July 10, 2023 — During the late 1970s, in the time of disco, the creation of Microsoft and the start of “Wheel of Fortune,” three young men came to the UF College of Medicine to train in urology, not knowing the decision would shape their futures, the residency program and the lives of Gator urology residents decades down the line.
The trio — Thomas Stringer, M.D., FACS; Michael Dennis, M.D., FACS; and Michael Wehle, M.D. — cultivated strong friendships during their sometimes 110- to 120-hour workweeks in residency at UF. The path to urology began with two years of a general surgery internship and three years of a urology residency. When Stringer served as chief resident and a friend to Dennis, who in turn served the same roles for Wehle, a lifelong brotherhood was quickly established.
“It’s kind of a family tree,” said Wehle, who completed residency training in 1984. “Your closest resident when you’re doing residency is your chief resident; he’s like your big brother … and attendings are like father figures. The programs that are special are the ones where you have this feeling that you’re part of something bigger than just the urology program, where you have this kinship that always prevails.”
Now, the three alumni are faculty members in the department, sharing the lessons they’ve learned with the next generation of Gator urologists, who train at a program that ranks as the top academic urology program in Florida, according to the latest U.S. News and World Report rankings.
First to complete his urology residency training in Gainesville in 1980, Stringer pursued a uro-oncology fellowship at Wayne State University in Michigan before starting a practice in Citrus County. For the next 30 years, he worked as a managing partner of his large group practice while also teaching UF residents in cancer surgery at the VA one day each month — a role he enjoyed so much that in 2011, he left private practice to become a full-time medical director in UF’s department of urology. Later, Stringer served as interim chair of the department of urology, during which time he helped to recruit his former co-residents Dennis and Wehle to return to UF.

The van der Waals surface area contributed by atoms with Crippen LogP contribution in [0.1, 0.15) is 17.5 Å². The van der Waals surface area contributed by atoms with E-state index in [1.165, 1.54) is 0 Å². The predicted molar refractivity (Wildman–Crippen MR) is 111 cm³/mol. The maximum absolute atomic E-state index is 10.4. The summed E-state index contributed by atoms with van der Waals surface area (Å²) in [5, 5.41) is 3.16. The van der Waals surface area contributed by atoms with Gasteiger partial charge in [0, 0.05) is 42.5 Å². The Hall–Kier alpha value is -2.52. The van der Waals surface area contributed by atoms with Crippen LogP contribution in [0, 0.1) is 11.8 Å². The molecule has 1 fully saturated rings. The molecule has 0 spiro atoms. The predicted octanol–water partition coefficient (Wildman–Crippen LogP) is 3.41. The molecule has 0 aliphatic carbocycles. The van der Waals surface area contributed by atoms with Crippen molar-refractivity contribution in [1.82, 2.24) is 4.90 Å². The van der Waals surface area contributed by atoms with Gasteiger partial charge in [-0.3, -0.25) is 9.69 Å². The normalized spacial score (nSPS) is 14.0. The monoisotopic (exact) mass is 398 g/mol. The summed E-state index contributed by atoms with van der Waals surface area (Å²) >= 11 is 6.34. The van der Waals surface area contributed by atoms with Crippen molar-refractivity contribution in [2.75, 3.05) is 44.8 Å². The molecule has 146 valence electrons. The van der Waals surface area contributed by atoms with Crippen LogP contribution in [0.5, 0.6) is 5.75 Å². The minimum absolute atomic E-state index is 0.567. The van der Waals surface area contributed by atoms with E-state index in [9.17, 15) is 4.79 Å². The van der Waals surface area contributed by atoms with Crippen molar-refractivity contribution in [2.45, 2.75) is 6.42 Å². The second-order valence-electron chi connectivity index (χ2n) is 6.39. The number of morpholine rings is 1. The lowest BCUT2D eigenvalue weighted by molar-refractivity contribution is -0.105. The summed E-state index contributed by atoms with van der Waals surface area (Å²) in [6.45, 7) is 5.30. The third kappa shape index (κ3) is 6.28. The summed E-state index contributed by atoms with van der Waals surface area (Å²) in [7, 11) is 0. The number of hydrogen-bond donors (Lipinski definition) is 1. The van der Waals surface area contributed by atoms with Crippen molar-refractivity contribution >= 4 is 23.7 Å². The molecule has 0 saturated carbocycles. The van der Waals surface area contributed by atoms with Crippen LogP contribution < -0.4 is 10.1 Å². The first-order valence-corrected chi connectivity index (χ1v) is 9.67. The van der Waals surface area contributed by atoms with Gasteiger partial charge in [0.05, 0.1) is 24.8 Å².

Dennis, who completed his residency training at UF in 1982, was in private practice on the Treasure Coast and a member of a large multispecialty clinic at the time. He answered Stringer’s call to join the UF faculty in 2015 to serve as medical director of the urology clinic.
Wehle, who had retired after spending a decade of his career in private practice in California and 26 years at the Mayo Clinic in Jacksonville, also happily agreed to practice and teach in UF’s urology department. As if it were the ’70s again, the three friends were back together, working in the same department and hospital that trained them all those years ago — only this time, they were helping today’s cohorts of urology residents learn and grow.
“The three of us felt like we were very blessed to be thrown back into practice together where we could see each other every day,” Dennis said. “This was a magical gift to us.”
Wehle agreed, adding that working with new residents is “the icing on the cake.”
During their residency days, when the department was smaller, residents and faculty had ample possibilities to interact both inside and outside the hospital. The first to return as a full-time faculty member decades later, Stringer made it a priority to build and maintain strong connections between residents and faculty through opportunities including an annual resident-faculty golf tournament, other sports activities and dinner parties.
“Sunday night after the golf tournament, my wife cooks from scratch, and we put on a chief resident dinner in our dining room,” Stringer said. “There are three chief residents and their significant others, and sometimes it feels like Thanksgiving because we’ll sit around the table for hours after dinner is over. It’s really special.”
The three friends are moving closer to retirement, but their impact on UF’s urology residency program and the new physicians they’ve trained will carry on through the department as it continues to grow.
“For alumni to return to their home institution where they trained and give back to the next generation of urologists is perhaps one of the greatest gifts that an established urologist can provide,” said Li-Ming Su, M.D., the David A. Cofrin endowed chair of urologic oncology and chair of the department of urology. “We have been extremely fortunate to have three faculty who believed so much in their residency training at UF urology that they chose to bestow their years of clinical experience on our medical students, residents and fellows.”